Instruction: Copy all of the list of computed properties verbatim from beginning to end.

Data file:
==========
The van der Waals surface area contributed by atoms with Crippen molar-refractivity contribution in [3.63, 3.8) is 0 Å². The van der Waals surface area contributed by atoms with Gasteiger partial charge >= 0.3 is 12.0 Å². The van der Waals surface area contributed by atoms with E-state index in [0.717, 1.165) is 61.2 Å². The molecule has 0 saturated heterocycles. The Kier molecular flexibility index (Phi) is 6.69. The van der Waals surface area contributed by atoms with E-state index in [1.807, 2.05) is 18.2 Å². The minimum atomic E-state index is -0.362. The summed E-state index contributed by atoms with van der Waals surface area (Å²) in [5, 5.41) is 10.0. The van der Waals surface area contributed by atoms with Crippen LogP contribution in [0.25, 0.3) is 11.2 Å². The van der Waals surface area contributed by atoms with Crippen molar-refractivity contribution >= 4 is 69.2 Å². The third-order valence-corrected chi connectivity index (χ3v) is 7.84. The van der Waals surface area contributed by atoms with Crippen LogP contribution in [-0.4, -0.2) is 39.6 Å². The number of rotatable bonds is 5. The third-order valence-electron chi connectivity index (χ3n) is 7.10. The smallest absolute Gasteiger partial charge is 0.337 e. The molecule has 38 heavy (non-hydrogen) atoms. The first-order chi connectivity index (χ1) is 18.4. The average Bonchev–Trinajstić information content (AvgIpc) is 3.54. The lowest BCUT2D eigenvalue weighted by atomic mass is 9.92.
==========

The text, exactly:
The van der Waals surface area contributed by atoms with Crippen molar-refractivity contribution in [3.63, 3.8) is 0 Å². The van der Waals surface area contributed by atoms with Gasteiger partial charge >= 0.3 is 12.0 Å². The van der Waals surface area contributed by atoms with E-state index in [0.717, 1.165) is 61.2 Å². The molecule has 0 saturated heterocycles. The Kier molecular flexibility index (Phi) is 6.69. The van der Waals surface area contributed by atoms with E-state index in [1.807, 2.05) is 18.2 Å². The minimum atomic E-state index is -0.362. The summed E-state index contributed by atoms with van der Waals surface area (Å²) in [5, 5.41) is 10.0. The van der Waals surface area contributed by atoms with Crippen LogP contribution in [0.25, 0.3) is 11.2 Å². The van der Waals surface area contributed by atoms with Crippen molar-refractivity contribution >= 4 is 69.2 Å². The third-order valence-corrected chi connectivity index (χ3v) is 7.84. The van der Waals surface area contributed by atoms with Crippen LogP contribution in [-0.4, -0.2) is 39.6 Å². The number of rotatable bonds is 5. The third-order valence-electron chi connectivity index (χ3n) is 7.10. The smallest absolute Gasteiger partial charge is 0.337 e. The molecule has 38 heavy (non-hydrogen) atoms. The first-order chi connectivity index (χ1) is 18.4. The average Bonchev–Trinajstić information content (AvgIpc) is 3.54. The lowest BCUT2D eigenvalue weighted by atomic mass is 9.92.